Ultimately, it seems the biggest reason for switching over is 'compliance' with "real" language specifications. As you said, V6 let me do things the 'wrong' way, but it's only the 'wrong' way if I actually ever need to do things the 'right' way (i.e, if I was a professional). Those STL problems you outlined were the things I was most concerned with, and sooner or later the newest versions will be eventually be found to be wrought with problems anyway. Right now I'm just programming a simple computer game.
    Last edited by BobMcGee123; 03-04-2006 at 12:27 PM.
    I'm not immature, I'm refined in the opposite direction.

  5. #20
    Cat Lover
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    And I see that the game your making will be open source, so what happens when people with their standards compliant compilers want to compile your program themselves?
    Last edited by Dweia; 03-05-2006 at 03:18 AM.

  6. #21

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    I mean this as nicely as possible, but what does that matter to me? Why should I care if somebody else wants to compile my code? I already said I'm not in a professional development position...the answer is that it doesn't matter if you can't compile it

    It's open source as in people will be able to see that I actually wrote it...it wont' be like firefox where I'd invite people to try to improve upon it by writing new build versions.
    Last edited by BobMcGee123; 03-05-2006 at 10:39 AM.
    I'm not immature, I'm refined in the opposite direction.

  7. #22
    train spotter
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    >>Visual C++ 6 and TurboC are also museum pieces.

    Hey! I'm using MSVC v6 at the moment to write online share trading software for one of Australia's largest online share trading company.

    Just because we turn-over more than Au$100 million per year is no reason for the company to buy an IDE made this century...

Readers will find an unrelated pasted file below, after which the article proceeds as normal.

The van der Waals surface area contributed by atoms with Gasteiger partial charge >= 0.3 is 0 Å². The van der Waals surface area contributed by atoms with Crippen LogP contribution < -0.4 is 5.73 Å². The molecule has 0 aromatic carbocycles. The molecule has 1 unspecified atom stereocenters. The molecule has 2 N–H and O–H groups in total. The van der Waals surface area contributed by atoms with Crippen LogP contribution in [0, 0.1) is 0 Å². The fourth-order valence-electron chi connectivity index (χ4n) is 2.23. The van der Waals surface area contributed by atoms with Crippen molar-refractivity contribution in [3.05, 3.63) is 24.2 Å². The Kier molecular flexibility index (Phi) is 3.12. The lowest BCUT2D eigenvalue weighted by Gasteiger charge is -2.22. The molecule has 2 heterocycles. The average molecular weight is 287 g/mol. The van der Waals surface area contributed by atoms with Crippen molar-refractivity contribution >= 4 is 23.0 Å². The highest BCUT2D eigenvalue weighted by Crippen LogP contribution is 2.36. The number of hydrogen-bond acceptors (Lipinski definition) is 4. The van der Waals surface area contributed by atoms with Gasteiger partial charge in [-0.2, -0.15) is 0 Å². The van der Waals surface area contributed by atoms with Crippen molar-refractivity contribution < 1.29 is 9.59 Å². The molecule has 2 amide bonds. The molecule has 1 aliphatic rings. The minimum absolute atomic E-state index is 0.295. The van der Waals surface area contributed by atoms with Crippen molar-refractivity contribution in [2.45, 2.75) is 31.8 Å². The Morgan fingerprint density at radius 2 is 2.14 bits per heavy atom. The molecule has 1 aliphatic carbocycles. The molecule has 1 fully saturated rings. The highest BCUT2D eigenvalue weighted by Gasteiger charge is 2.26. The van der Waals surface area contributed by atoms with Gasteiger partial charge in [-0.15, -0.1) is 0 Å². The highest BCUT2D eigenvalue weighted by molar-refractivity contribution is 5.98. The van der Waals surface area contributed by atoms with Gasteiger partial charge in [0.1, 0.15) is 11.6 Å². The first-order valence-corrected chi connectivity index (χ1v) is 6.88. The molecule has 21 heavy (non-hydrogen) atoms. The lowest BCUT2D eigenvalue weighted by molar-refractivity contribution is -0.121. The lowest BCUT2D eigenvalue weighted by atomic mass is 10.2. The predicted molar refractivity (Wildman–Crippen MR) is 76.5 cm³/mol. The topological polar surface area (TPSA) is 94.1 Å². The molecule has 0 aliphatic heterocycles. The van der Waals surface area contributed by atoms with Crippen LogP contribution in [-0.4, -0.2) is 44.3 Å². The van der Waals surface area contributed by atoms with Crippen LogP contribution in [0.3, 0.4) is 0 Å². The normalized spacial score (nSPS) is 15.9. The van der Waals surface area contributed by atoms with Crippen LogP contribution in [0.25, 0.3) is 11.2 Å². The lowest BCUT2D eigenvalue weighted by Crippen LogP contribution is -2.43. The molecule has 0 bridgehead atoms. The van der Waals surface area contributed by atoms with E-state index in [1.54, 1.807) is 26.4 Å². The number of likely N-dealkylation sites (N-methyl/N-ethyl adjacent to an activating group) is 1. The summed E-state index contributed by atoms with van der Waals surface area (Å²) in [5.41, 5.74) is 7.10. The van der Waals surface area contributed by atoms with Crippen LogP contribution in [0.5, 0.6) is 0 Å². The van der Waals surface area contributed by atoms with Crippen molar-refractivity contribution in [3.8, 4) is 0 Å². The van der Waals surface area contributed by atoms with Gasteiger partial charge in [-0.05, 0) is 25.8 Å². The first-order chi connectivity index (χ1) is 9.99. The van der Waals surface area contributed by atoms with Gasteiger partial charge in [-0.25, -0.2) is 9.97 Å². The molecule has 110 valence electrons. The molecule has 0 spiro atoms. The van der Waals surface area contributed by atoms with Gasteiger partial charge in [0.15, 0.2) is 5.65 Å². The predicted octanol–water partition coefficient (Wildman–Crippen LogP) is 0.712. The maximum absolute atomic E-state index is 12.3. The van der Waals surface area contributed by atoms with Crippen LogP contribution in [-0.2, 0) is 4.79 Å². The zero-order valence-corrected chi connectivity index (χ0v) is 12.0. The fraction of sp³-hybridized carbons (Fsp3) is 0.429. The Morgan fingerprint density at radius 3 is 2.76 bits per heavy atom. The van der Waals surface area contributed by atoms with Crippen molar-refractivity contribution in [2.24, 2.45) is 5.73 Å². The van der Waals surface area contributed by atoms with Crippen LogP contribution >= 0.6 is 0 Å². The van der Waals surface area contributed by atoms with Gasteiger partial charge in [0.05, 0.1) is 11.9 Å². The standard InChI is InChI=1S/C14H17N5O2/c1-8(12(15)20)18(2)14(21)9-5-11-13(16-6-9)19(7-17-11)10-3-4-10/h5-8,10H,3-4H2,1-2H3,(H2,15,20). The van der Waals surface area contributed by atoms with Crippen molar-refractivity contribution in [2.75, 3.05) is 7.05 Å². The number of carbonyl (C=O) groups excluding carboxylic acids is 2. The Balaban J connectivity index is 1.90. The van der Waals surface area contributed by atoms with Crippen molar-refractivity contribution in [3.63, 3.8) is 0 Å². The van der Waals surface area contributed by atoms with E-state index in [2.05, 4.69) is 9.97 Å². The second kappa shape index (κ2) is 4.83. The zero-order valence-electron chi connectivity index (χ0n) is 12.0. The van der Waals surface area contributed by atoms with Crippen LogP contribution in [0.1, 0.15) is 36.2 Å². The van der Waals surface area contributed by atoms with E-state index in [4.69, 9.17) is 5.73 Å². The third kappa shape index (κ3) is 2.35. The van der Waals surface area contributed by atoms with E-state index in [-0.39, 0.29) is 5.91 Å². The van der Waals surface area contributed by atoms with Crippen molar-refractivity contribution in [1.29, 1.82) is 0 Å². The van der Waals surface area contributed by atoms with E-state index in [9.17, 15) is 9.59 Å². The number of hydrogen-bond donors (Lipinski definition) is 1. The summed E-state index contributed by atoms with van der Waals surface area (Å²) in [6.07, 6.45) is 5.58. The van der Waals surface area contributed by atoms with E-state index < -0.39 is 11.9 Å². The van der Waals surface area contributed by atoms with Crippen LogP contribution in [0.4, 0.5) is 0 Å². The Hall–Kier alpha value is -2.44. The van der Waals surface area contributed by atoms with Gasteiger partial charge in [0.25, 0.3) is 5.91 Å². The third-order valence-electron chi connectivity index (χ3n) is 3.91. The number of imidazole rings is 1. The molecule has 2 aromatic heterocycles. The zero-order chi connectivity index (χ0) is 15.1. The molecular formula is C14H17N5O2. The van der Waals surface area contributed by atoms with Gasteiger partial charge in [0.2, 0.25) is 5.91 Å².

As I only contract for apps targetting MS OS'es, I use MSVC 2003 at home.
    "Man alone suffers so excruciatingly in the world that he was compelled to invent laughter."
    Friedrich Nietzsche

    "I spent a lot of my money on booze, birds and fast cars......the rest I squandered."
    George Best

    "If you are going through hell....keep going."
    Winston Churchill

  8. #23
    chococoder
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    Museum pieces can still work...
    But I'd not recommend any new project to make itself dependent on them.

    Of course at some point you're going to face the problem of not being able to find people who've ever used that museum piece and there being no more education available to train people to use it (if you can find anyone willing and capable).

  9. #24

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    You know, there's still something good to be said about people that have experience with older arcane software/hardware etc. It's not like getting up to date is particularly difficult either, especially when most of us posting are already proficient with at least one language.
    I'm not immature, I'm refined in the opposite direction.